Many people, especially a certain Moderator here on CT, think the TPG standards have evolved over time. :zombie: Sometimes swings in grades like this reflect that changing standard. Some people might call it a "loosening" or "relaxed" standard while others might simply say it "evolved" or "changing with the times". Still others refuse the believe there has been any changes at all! Some coins graded 20 years ago might be similarly graded today, but a different series, or a coin with a different set of issues, might results if a large swing between the new and old TPG grades.

    When it comes to your FICO score, the agencies quietly admit they scoring system changes over time and if you look you can find loads of information about it, but with TPGs, its all hush-hush and they will take it to the grave.

    Now, in this case, the holders of the OP coin are from either the same generation, or about the same generation, so that might be less likely that its simply and old standard vs a new standard at PCGS, however, lets say the first grade of VF35 was simply a re-holder of a grade from 15 years ago and no one really looked at the coin. Then someone cracked it or asked for a grade review and it got graded to 2017 standards? There are a few possibilities here.

    If a buyer still wants the coin after realizing such a massive grade discrepancy, by all means, buy it. And perhaps that exactly what the buyer did. Keep in mind, sometimes specialists see something about a coin that makes it immensely valuable to them, and it has nothing to do with the TPG grade. It's hard to judge the motivations of the buyer here. We are sort of just theorizing based on limited knowledge.

    But certainly the PCGS "before" and "after" grades are an eye opener, well at least for the collectors who haven't already seen the light yet. For some of us, our dang eyes open up so much they swelled up and popped out of heads! ;)
  13. Publius2

    Publius2 Well-Known Member

    EAC published the "EAC Grading Guide for Early American Copper Coins" in 2014 (cover photo below).

    The gist of the grading system is, as quoted from page 15:

    • "An EAC grade usually consists of two grades. The first refers to the sharpness or degree of wear on the coin, i.e., the technical grade. The second is a net grade after accounting for any post-strike impairment(s) to the coin, i.e., the market grade. If there is a single grade, that means the coin has no significant impairments, and the net grade is the same as the sharpness grade. Commercial grading does not give separate sharpness and net grades, but provides a single overall grade.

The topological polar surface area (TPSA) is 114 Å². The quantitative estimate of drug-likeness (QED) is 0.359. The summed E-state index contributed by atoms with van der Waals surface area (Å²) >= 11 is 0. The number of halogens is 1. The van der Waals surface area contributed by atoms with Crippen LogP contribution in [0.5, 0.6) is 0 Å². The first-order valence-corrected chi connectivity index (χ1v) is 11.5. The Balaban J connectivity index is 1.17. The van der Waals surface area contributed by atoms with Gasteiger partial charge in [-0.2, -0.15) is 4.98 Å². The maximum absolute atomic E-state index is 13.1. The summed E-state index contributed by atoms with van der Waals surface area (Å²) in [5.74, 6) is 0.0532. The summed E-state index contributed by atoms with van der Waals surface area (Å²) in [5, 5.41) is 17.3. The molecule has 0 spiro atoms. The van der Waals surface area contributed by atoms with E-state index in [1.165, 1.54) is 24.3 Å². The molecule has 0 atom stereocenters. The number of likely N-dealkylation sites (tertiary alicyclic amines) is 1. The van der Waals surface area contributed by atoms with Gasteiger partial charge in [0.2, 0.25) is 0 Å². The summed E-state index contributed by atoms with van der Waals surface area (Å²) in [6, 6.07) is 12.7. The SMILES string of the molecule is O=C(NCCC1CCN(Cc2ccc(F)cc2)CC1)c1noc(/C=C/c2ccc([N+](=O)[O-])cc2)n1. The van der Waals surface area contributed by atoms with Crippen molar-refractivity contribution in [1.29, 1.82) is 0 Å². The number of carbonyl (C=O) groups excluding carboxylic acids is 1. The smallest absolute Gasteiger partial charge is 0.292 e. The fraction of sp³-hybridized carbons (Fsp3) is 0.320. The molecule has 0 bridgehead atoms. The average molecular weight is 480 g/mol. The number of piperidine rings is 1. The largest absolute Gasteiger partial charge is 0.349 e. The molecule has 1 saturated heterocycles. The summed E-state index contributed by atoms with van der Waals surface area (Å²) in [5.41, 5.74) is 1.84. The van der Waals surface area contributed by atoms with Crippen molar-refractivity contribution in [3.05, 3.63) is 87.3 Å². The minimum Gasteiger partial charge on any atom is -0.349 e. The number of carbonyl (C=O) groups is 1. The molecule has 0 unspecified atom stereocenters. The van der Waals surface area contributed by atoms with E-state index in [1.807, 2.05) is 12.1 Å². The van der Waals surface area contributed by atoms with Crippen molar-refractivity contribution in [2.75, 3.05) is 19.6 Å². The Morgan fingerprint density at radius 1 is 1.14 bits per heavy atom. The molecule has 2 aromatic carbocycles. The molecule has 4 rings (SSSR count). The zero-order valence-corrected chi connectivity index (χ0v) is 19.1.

• Sharpness standards for commercial grading also differ from those used in EAC; EAC standards are generally more strict, especially in middle and higher grades."
    As I stated in an earlier post, EAC as an organization does not grade coins nor validate any individual's grading effort even if they are applying the EAC Grading Guide. So when someone states "the EAC grade is XX-YY", they are not saying that the EAC club is giving the grade, they are stating that, as an individual, they are using the EAC Grading Guide to grade the coin.

    On Heritage Auctions, I believe they always list the EAC Net Grade and label it as such. The OP coin auction descriptions (I don't know who the auction company is) do not describe the EAC grade as Net but I don't believe the coin's EAC sharpness and net grades are the same.
  14. Publius2

    Publius2 Well-Known Member

    I forgot to include the cover photo in my post.

    WIN_20200704_13_13_05_Pro (2).jpg
    GoldFinger1969 and Jack D. Young like this.
  15. TypeCoin971793

    TypeCoin971793 Just a random guy on the internet

    GoldFinger1969 likes this.
  16. LRC-Tom

    LRC-Tom Been around the block...

    Long ago, back in the 80s, I was an EAC member. Back then, their grading system was a little different. They would evaluate the degree of wear, the technical grade, and then classify things like planchet porosity as well as post-strike impairment using the terms "Choice", "Average", and "Scudzy". The main price guide in use by EAC members was "Copper Quotes by Robinson," known as the CQR. He would list three prices for each grade, based on those three classifications. There were often huge differences in price for the same technical grade, based on those three classifications.

    I haven't belonged in a long time, and I haven't seen that grading guide. I do wonder, under the current system described above, how a porous, dark planchet or extreme strike softness would be treated, since these are not "post-strike impairments."
    GoldFinger1969 likes this.
  17. frankjg

    frankjg Well-Known Member

    Someone please tell me again how we can’t live without TPGs and how they protect the consumer. I want a good laugh.
  18. micbraun

    micbraun coindiccted

    They usually protect buyers, especially when coins are purchased online from pictures. The TPGs grade millions of coins and usually they “get it right”. Unfortunately in this case PCGS dropped the ball.
    GoldFinger1969 likes this.
  19. frankjg

    frankjg Well-Known Member

    Dropped the ball would imply that it was a mistake.... do you really think this was a mistake?
  20. micbraun

    micbraun coindiccted

    Yes I do. Let’s hope the grade bump wasn’t due to “evolving standards”...
    Last edited: Jul 5, 2020
    GoldFinger1969 likes this.
  21. Conder101

    Conder101 Numismatist

    Another, and perhaps better way to look at the changes is that the 10 point change in the EAC grade represents only 2 grade levels (15, skips 20. to 25.) the TPG 23 point increase is SEVEN grade levels (25, skips 30, 35, 40, 45, 50, 55, to 58) A two grade level change could possibly a simple change of personal opinion, but seven grade levels is not excusable.

    At one time they did. At one time, briefly, EAC did have their own grading service.

    The guide may say that, but I think it would be safer to assume that if only a single EAC grade is given that that is the NET grade after deductions
    Last edited: Jul 5, 2020
Draft saved Draft deleted

Share This Page